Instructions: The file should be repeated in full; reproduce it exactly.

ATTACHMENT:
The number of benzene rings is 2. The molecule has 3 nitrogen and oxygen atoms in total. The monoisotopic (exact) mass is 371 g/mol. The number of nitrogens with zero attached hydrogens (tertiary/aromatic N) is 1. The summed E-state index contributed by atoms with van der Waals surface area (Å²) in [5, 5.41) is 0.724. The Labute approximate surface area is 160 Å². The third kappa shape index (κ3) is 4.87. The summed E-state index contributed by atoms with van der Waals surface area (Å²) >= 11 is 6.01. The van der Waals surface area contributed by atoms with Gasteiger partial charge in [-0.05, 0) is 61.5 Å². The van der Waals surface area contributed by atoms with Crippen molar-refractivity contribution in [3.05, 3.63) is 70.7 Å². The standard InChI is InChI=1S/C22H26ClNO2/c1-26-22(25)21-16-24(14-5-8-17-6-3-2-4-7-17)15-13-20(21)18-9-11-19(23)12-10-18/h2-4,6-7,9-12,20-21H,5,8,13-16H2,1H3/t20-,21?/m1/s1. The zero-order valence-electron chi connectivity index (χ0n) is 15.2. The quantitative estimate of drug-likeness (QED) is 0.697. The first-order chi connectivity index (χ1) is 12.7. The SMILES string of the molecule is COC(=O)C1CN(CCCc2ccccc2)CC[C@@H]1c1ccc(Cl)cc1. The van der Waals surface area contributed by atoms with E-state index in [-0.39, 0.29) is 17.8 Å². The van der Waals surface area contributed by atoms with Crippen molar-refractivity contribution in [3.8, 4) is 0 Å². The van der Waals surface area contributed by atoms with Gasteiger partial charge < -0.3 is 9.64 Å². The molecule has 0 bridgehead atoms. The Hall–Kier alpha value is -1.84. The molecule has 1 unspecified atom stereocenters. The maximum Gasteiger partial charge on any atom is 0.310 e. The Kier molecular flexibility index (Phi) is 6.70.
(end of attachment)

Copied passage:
The number of benzene rings is 2. The molecule has 3 nitrogen and oxygen atoms in total. The monoisotopic (exact) mass is 371 g/mol. The number of nitrogens with zero attached hydrogens (tertiary/aromatic N) is 1. The summed E-state index contributed by atoms with van der Waals surface area (Å²) in [5, 5.41) is 0.724. The Labute approximate surface area is 160 Å². The third kappa shape index (κ3) is 4.87. The summed E-state index contributed by atoms with van der Waals surface area (Å²) >= 11 is 6.01. The van der Waals surface area contributed by atoms with Gasteiger partial charge in [-0.05, 0) is 61.5 Å². The van der Waals surface area contributed by atoms with Crippen molar-refractivity contribution in [3.05, 3.63) is 70.7 Å². The standard InChI is InChI=1S/C22H26ClNO2/c1-26-22(25)21-16-24(14-5-8-17-6-3-2-4-7-17)15-13-20(21)18-9-11-19(23)12-10-18/h2-4,6-7,9-12,20-21H,5,8,13-16H2,1H3/t20-,21?/m1/s1. The zero-order valence-electron chi connectivity index (χ0n) is 15.2. The quantitative estimate of drug-likeness (QED) is 0.697. The first-order chi connectivity index (χ1) is 12.7. The SMILES string of the molecule is COC(=O)C1CN(CCCc2ccccc2)CC[C@@H]1c1ccc(Cl)cc1. The van der Waals surface area contributed by atoms with E-state index in [-0.39, 0.29) is 17.8 Å². The van der Waals surface area contributed by atoms with Crippen molar-refractivity contribution in [3.8, 4) is 0 Å². The van der Waals surface area contributed by atoms with Gasteiger partial charge < -0.3 is 9.64 Å². The molecule has 0 bridgehead atoms. The Hall–Kier alpha value is -1.84. The molecule has 1 unspecified atom stereocenters. The maximum Gasteiger partial charge on any atom is 0.310 e. The Kier molecular flexibility index (Phi) is 6.70.